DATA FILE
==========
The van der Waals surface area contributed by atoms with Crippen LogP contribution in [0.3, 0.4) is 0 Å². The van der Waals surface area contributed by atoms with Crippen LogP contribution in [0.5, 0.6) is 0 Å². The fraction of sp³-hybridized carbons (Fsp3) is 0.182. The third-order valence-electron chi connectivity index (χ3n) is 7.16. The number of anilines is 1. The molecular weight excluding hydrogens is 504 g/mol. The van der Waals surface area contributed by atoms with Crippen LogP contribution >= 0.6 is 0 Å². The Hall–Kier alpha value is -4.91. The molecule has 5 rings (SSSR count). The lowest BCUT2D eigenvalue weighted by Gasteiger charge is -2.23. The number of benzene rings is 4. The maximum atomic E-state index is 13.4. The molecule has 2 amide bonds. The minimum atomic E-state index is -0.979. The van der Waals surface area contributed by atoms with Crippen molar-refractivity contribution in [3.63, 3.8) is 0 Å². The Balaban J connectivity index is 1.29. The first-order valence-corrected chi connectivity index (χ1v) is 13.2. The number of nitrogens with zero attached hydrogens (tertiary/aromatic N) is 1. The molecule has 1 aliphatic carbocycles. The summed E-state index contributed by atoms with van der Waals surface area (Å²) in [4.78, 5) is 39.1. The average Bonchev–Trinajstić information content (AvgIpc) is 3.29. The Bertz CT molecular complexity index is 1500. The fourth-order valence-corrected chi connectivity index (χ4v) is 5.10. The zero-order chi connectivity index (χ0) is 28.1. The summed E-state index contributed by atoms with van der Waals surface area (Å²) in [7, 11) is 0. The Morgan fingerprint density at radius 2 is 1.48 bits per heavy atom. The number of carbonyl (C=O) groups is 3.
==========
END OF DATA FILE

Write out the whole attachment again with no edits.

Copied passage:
The van der Waals surface area contributed by atoms with Crippen LogP contribution in [0.3, 0.4) is 0 Å². The van der Waals surface area contributed by atoms with Crippen LogP contribution in [0.5, 0.6) is 0 Å². The fraction of sp³-hybridized carbons (Fsp3) is 0.182. The third-order valence-electron chi connectivity index (χ3n) is 7.16. The number of anilines is 1. The molecular weight excluding hydrogens is 504 g/mol. The van der Waals surface area contributed by atoms with Crippen LogP contribution >= 0.6 is 0 Å². The Hall–Kier alpha value is -4.91. The molecule has 5 rings (SSSR count). The lowest BCUT2D eigenvalue weighted by Gasteiger charge is -2.23. The number of benzene rings is 4. The maximum atomic E-state index is 13.4. The molecule has 2 amide bonds. The minimum atomic E-state index is -0.979. The van der Waals surface area contributed by atoms with Crippen molar-refractivity contribution in [3.63, 3.8) is 0 Å². The Balaban J connectivity index is 1.29. The first-order valence-corrected chi connectivity index (χ1v) is 13.2. The number of nitrogens with zero attached hydrogens (tertiary/aromatic N) is 1. The molecule has 1 aliphatic carbocycles. The summed E-state index contributed by atoms with van der Waals surface area (Å²) in [4.78, 5) is 39.1. The average Bonchev–Trinajstić information content (AvgIpc) is 3.29. The Bertz CT molecular complexity index is 1500. The fourth-order valence-corrected chi connectivity index (χ4v) is 5.10. The zero-order chi connectivity index (χ0) is 28.1. The summed E-state index contributed by atoms with van der Waals surface area (Å²) in [7, 11) is 0. The Morgan fingerprint density at radius 2 is 1.48 bits per heavy atom. The number of carbonyl (C=O) groups is 3.